Proteas coming to terms with one that got away
“People who don’t know the game will always criticise but there are so many things that go on in there,” De Villiers about the drawn first test. Fear of failure and the spin in the taleUpdated: Dec 24, 2013 02:15 IST
After a long, physical grind at the crease and the heartbreak that followed, a disconcerted Faf du Plessis fell on his back once he stepped into the dressing room.
The batsman was too tired to react on anything or even speak and lend advice to Dale Steyn, the next batsman who had crossed him on his way to the wicket and was just a few minutes away from facing the ire of entire South Africa.
A day later, with his body salts replenished but the agony still hurting, he sat with the rest of the South Africa team in the flight to Durban.
The tiredness was evident but there was quiet contentment that the hosts had done well to rub India the wrong way on the last day. Du Plessis acknowledged the prying eyes that saw South Africa’s saviour in person. There were some who seemed to question and laugh at the way the Proteas let a victory slip away at the fag end.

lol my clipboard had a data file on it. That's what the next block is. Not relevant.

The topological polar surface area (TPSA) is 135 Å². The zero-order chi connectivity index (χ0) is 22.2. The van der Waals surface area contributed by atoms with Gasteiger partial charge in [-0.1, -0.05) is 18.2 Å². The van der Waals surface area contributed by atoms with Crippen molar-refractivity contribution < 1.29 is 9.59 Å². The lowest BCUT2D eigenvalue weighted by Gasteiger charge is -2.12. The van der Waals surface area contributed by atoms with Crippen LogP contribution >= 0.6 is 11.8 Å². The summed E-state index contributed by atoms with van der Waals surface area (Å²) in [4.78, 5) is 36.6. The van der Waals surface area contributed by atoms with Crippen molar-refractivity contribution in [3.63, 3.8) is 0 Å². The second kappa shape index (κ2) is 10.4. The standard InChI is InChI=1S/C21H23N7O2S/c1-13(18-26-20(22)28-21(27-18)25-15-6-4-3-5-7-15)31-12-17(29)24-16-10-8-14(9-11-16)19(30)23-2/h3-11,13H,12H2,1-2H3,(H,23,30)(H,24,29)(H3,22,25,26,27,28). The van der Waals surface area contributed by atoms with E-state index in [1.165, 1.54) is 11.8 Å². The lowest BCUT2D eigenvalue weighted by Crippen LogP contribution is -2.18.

The tired Indians, having got a new lease of life, too reached a few hours later and headed straight to the hotel while the Proteas decided to put in the hard yards at the nets.
The man of the moment, or rather the villain of the moment for South Africa, Dale Steyn was inconsolable and struggled to handle the situation that arose from the crowd booing, people hurling abuses on his cellphone and also the heavy criticism on television.
AB de Villiers, who somehow managed to control the emotions and was content with the draw, said it took skipper Graeme (Smith) and a few guys to convince Steyn that he had made the right decision and wasn’t at fault as everyone around him had made him to feel. Steyn was finally convinced and the team chat where Smith and coach Russell (Domingo) spoke ensured that everyone and everything was fine.
“People who don’t know the game will always criticise but there are so many things that go on in there,” explained De Villiers.
One of the things South Africa have probably done is dent India’s confidence a bit, no matter how brave a face Dhoni and Co may put up.
The idea, as AB revealed, was to let Dhoni know that ‘you can’t attack me’ and he feels the message has been sent across to the India skipper.
First Published: Dec 24, 2013 00:46 IST